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  • Janine Friedman, Executive Coach

Engaging Millennials

Updated: Mar 3


Did you know that millennials (those born between (1980 - 1995) will make up 75% of the workforce in less than 5 years? There are 83 million millennials and smart companies have geared their marketing efforts to this huge population and shifted their People strategies as well.


I was thrilled to have had the opportunity today to speak to a group of HR professionals on what it takes to engage millennials. It was great to share information and insights with those on the front-line of New York’s war for talent.


Here are a few key takeaways from the presentation:


Since millennials are such a huge part of the workforce, it is important to understand their characteristics, what makes them tick, what they value, and the best ways to keep them engaged. It is also important to keep in mind that we are talking about the group in general, but that individual differences exist as well.


I explained that of key importance is looking at what was going on politically, socially and economically during the time the millennials came of age. Events like 9/11 and the Great Recession had a massive impact as did sweeping shifts in technology. These factors affected how they were raised and ultimately, how they want and need to be led.


If you have heard managers in your organization use the word ‘lazy” to describe this group, that is a sign to dig a little deeper. You might actually learn that your millennials aren’t lazy, they are simply disengaged. The cost of employee disengagement to U.S. businesses is estimated at $300 billion (or $2,000 per employee) due to lost productivity.


If your company is losing the war for talent, or wants to see greater employee engagement, especially amongst millennials, here are 10 things to look at/implement:


1. Coaching/Collaborative Leadership Style – millennials favor a collaborative and coaching style of leadership over command and control.

2. Organizational Purpose – millennials make purchasing and employment decisions based on why a company does what it does with a preference towards those that are socially responsible.

3. Help them Grow or Watch them Go – they want to learn and grow and seek to affiliate with companies that will involve them, coach them and invest in their success.

4. Employee Experience (EX) – this relates to what it feels like to be an employee in an organization throughout the employee lifecycle (from recruitment all the way through to exit). Millennials value experience more than material things and corporate culture, environment and technology are some of the things that impact how excited employees feel about going to work.

5. Flexibility – they have always had choices (what to eat, what classes to take, extracurricular activities, etc.) and thrive when flexible options are available to them. Policies on working remotely, flexible working hours and dress codes are some areas to look at.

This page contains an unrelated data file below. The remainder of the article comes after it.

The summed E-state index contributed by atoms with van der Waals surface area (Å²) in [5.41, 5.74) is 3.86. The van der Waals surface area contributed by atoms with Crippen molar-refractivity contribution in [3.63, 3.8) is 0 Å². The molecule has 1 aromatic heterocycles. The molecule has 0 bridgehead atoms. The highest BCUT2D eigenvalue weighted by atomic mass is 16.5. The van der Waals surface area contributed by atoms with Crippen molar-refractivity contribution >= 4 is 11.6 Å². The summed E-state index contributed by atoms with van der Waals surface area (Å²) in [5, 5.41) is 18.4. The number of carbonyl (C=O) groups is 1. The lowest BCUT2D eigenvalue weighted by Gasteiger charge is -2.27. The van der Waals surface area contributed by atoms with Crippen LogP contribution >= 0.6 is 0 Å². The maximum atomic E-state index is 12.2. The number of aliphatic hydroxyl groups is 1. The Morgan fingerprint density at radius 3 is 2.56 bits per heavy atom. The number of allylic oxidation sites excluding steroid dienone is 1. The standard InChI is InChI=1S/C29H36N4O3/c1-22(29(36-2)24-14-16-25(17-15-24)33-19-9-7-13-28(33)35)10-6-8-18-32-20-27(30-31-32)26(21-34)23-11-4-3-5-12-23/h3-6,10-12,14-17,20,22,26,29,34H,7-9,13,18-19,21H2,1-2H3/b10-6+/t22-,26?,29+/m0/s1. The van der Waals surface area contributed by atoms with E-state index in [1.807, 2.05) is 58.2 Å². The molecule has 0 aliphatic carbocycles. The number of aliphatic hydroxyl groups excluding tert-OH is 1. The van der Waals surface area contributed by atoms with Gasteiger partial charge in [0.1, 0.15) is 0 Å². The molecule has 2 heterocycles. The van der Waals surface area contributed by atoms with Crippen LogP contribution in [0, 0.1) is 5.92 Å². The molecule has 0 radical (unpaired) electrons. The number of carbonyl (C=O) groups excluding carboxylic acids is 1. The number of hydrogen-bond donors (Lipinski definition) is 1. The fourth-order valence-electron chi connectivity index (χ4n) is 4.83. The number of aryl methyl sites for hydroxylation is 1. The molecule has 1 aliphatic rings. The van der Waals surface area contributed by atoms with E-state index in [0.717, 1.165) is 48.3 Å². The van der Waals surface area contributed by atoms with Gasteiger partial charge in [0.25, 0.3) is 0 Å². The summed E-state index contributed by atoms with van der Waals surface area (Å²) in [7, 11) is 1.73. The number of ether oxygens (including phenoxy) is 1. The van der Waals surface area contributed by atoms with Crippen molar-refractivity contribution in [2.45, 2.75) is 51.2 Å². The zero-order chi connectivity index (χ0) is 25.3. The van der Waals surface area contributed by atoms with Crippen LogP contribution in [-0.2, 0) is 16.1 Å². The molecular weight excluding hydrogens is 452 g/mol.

6. Wellness Programming – as the most stressed generation in the workplace, this is extremely important to the millennials. One major cause of their stress are those massive student loans.

7. Recognition and Appreciation – millennials received constant feedback and praise growing up and many will leave organizations if they don’t feel appreciated.

8. Teamwork – working in groups is perceived as more fun and this provides a sense of unity and collaboration. According to an IBM study, more than ½ of millennials studied claimed to work better in groups.

9. Technology – second nature to millennials who don’t have patience for slow, our outdated technological infrastructure.

10. Diversity and Inclusion – good news here as millennials are a generation that have experienced diversity thanks to their iPhones. They’d be a great asset to your D&I strategic committees.


As you can see, these are all things that can serve to create greater engagement regardless of one’s generation.


The Feedback I received on this presentation was extremely positive with many commenting that they found it both eye-opening and filled with practical tips they could bring back to their organizations.


If you want to learn more on how to keep your millennials engaged, please feel free to contact me.


Leadership is a Choice.


Sources:

“11 Ways to Create Real Employee Engagement”, Michael Houlihan and Bonnie Harvey.

“Carrots and Sticks Don’t Work: Build a Culture of Employee Engagement with the Principles of RESPECT”, Paul Marciano

“Five Ways to Improve Employee Engagement”, Gallup Business Journal

“Help Them Grow or Watch the Go”, Beverly Kay and Julie Winkle Giulioni

“How The Best Places to Work are Nailing Employee Engagement”, Sylvia Vorhauser-Smith, Forbes.com

“8 Influential Employee Engagement Trends” Bonusly Blog, January 2019

“3 Strategies to Engage Millennials”, Christine Comaford, Fobes.com

“The Best Way to Engage Millennials at Work” Ryan Jenkins, Inc.com

“How to Lead and Engage Millennials in the Workplace” Clarity.com

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Janine@JanineFriedman.com

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